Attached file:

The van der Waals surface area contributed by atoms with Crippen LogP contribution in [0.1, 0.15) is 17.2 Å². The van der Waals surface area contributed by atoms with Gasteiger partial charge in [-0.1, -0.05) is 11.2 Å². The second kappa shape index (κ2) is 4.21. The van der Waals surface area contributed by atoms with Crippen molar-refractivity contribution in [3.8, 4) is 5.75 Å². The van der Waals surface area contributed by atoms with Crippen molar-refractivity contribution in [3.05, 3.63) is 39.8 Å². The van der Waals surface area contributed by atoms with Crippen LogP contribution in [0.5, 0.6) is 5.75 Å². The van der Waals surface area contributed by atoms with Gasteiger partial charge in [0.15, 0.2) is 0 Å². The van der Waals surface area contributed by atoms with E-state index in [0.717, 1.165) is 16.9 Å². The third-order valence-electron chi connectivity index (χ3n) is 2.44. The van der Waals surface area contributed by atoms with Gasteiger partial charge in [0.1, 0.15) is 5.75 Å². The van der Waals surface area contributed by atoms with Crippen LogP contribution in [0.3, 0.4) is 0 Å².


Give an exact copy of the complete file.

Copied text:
The van der Waals surface area contributed by atoms with Crippen LogP contribution in [0.1, 0.15) is 17.2 Å². The van der Waals surface area contributed by atoms with Gasteiger partial charge in [-0.1, -0.05) is 11.2 Å². The second kappa shape index (κ2) is 4.21. The van der Waals surface area contributed by atoms with Crippen molar-refractivity contribution in [3.8, 4) is 5.75 Å². The van der Waals surface area contributed by atoms with Crippen molar-refractivity contribution in [3.05, 3.63) is 39.8 Å². The van der Waals surface area contributed by atoms with Crippen LogP contribution in [0.5, 0.6) is 5.75 Å². The van der Waals surface area contributed by atoms with Gasteiger partial charge in [0.15, 0.2) is 0 Å². The van der Waals surface area contributed by atoms with E-state index in [0.717, 1.165) is 16.9 Å². The third-order valence-electron chi connectivity index (χ3n) is 2.44. The van der Waals surface area contributed by atoms with Gasteiger partial charge in [0.1, 0.15) is 5.75 Å². The van der Waals surface area contributed by atoms with Crippen LogP contribution in [0.3, 0.4) is 0 Å².